Coming back to Pakistan, it can hardly be denied that by and large governments in Pakistan have put their faith in the trickle-down growth strategy, which has resulted in stunted human capital development and glaring inequalities in income distribution. Not surprisingly, Pakistan is currently ranked 150 out of 189 nations on the UNDP’s Human Development Index (HDI), which comprises three broad indicators: life expectancy at birth, expected and mean years of schooling, and per capita national income. Our ranking is the lowest in South Asia, behind Sri Lanka (76), the Maldives (101), India and Bhutan (130 each), Bangladesh (136), and Nepal (149).

Between 1990 and 2017, Pakistan’s HDI value has gone up from 0.404 to 0.556 registering an average annual growth of 1.23 percent. In comparison, India’s HDI value has increased from 0.427 in 1990 to 0.640 in 2017, recording an average annual growth of 1.51 percent. During the same period, Bangladesh improved its HDI value from 0.387 to 0.608 with an average annual growth of 1.69 percent. Thus although, over the years, Pakistan’s human development performance has improved in absolute terms, other countries in the region have fared much better.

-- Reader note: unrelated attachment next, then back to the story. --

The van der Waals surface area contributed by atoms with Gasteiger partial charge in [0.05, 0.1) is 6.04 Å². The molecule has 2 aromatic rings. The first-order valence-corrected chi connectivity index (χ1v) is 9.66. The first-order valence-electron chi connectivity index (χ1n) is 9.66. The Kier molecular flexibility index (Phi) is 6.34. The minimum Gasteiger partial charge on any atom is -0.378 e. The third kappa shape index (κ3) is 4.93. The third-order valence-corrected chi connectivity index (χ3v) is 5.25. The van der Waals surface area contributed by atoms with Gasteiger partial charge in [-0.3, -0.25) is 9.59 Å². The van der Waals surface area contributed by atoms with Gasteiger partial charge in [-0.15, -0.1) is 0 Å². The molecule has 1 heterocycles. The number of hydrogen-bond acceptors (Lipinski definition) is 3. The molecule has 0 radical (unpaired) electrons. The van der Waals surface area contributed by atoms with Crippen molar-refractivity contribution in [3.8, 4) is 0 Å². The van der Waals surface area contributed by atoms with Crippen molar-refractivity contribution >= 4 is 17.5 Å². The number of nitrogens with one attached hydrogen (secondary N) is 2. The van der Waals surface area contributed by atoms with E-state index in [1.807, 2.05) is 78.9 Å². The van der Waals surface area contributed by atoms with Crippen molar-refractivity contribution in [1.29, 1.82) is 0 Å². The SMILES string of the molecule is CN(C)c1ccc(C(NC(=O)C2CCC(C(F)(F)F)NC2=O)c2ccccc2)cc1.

The HDI doesn’t directly take into account income distribution. However, countries’ HDI performance is adjusted for inequality in income distribution and other relevant indicators. Pakistan’s current inequality-adjusted HDI value is 0.387 compared with Bangladesh’s 0.462 and India 0.468. Pakistan’s coefficient of human inequality is 29.6 compared with Bangladesh’s 23.4 and India 26.3. Pakistan’s gini coefficient, which measures inequality of income distribution, for 2010-17 is as high as 30.7; however, it’s marginally better than Bangladesh’s 32.4 and India’s 35.1.

The antithesis of an elitist state is social democracy, which represents arguably the most successful synthesis of mutually incompatible doctrines of capitalism and socialism. In a social democracy, resource allocation is done primarily through market forces but the state intervenes to enhance economic security and redress economic inequality and ensure that the benefits of economic growth reach the public, whom democracy in the end is supposed to serve. The most powerful expression of social democracy has been the welfare state as it worked in the industrial world.